Today, more municipalities are adopting a zero run of policy for residential development to reduce the potential for downhill flooding from over development and help to replenish the watershed. We at Cipriano Landscape Design understand the need to help improve the quality of water before it enters the ground and, subsequently, the watershed.
Bill Moore Certified New Jersey Landscape Architect and head of our landscape architecture department and I have created a unique rain garden design which meets municipal storm water containment specifications and provide a natural interaction between soil, vegetation and water in order to reduce pollutants such as gas, oil, bacteria-pet waste, road salt, litter, pesticides and fertilizer before entering the ground.
Development and impervious areas reduce the natural capacity of soil and vegetation to absorb rainfall, and Traditional storm water collection for residential properties incorporates 1,000-gallon concrete seepage pits. All impervious areas such as roof, driveway, patios and swimming pools are added up and then, depending on the municipal standards, are contained with the prescribed seepage pits. Seepage pit are design to reduce flooding and erosion but do little to control the quality of water that re-enters the watershed. Improving the quality of water which enters the watershed has major environmental benefits.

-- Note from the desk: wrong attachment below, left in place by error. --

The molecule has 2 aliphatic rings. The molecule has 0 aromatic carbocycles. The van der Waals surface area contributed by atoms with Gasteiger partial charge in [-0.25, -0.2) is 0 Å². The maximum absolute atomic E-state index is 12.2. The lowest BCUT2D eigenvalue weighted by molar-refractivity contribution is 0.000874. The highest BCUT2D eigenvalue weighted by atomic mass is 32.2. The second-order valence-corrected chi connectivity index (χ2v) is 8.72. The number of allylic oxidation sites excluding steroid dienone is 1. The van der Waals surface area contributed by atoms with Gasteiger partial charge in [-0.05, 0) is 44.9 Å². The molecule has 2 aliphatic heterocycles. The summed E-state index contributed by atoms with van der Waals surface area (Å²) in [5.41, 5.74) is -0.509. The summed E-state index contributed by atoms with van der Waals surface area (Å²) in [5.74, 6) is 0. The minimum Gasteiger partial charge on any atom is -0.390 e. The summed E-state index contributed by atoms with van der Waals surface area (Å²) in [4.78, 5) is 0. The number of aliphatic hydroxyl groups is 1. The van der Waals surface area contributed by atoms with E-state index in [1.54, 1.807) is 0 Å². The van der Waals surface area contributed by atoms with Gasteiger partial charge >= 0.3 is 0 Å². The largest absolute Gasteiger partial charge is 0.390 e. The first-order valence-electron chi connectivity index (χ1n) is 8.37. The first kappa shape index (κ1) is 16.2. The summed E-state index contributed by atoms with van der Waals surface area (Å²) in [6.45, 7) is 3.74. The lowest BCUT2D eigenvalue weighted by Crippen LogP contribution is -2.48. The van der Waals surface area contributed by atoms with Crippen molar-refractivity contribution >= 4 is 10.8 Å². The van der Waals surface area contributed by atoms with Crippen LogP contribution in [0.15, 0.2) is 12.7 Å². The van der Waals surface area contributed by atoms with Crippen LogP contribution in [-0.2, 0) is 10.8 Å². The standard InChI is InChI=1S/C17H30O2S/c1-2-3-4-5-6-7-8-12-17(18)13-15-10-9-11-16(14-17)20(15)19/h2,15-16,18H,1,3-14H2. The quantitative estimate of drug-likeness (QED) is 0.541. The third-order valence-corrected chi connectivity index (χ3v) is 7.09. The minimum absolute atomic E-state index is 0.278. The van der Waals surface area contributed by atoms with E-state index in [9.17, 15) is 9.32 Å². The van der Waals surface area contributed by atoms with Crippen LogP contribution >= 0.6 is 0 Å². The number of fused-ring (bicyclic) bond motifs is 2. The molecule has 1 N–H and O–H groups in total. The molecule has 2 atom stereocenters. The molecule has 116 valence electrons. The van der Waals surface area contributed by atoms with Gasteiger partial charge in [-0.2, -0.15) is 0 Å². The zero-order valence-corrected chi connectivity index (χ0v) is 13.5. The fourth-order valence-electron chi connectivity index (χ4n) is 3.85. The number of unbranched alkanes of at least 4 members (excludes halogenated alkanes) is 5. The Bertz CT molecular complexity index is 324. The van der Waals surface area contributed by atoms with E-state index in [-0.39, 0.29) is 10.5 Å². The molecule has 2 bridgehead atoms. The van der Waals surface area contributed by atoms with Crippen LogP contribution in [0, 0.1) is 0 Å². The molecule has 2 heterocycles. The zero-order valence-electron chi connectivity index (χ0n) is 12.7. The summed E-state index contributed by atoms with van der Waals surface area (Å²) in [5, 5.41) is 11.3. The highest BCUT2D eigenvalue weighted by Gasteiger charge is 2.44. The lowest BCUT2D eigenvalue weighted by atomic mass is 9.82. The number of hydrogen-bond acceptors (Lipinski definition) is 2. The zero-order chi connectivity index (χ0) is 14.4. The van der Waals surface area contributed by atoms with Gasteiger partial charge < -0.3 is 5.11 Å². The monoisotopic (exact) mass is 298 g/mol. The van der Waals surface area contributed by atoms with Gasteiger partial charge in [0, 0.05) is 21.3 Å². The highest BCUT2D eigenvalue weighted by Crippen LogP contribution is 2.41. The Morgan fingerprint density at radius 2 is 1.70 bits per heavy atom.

A rain garden is a specially landscaped shallow depression that captures and filters polluted storm-water runoff. It provides storage of the bio-filtered storm water until it permeates the ground and enters the water supply. Plants with deep infiltrating root systems are specifically used in a rain garden design because they must tolerate harsh environments — drought to flooding conditions. The organic or mulch layer protects the soil from eroding and provides an environment for microorganisms which degrade pollutants.
When designing the unique rain garden system currently being installed in a Mahwah, New Jersey landscape design, Bill Moore, NJ Certified Landscape Architect and I worked closely with the municipal engineer and the project engineer to formulate comprehensive approach. Up hill Runoff from the Ramapo Mountain and pool patio runoff will be piped into certified rain gardens and recharge the watershed with clean bio-filtered water. This sustainable solution also cost 10 to 15 percent less than the traditional seepage pit system which makes it attractive to homebuilders, site work companies, landscape contractors and homeowners.
Adopting sustainable solutions for today’s environmental issues will result in a shift in attitude that can pass health and wellness along to future generations. Throughout the Spring months, we will be submitting rain garden designs submitted to Allendale, Englewood, Saddle River, Franklin Lakes and Kinnelon as part of ongoing projects. These designs will be available free of charge to all in Summer 2009.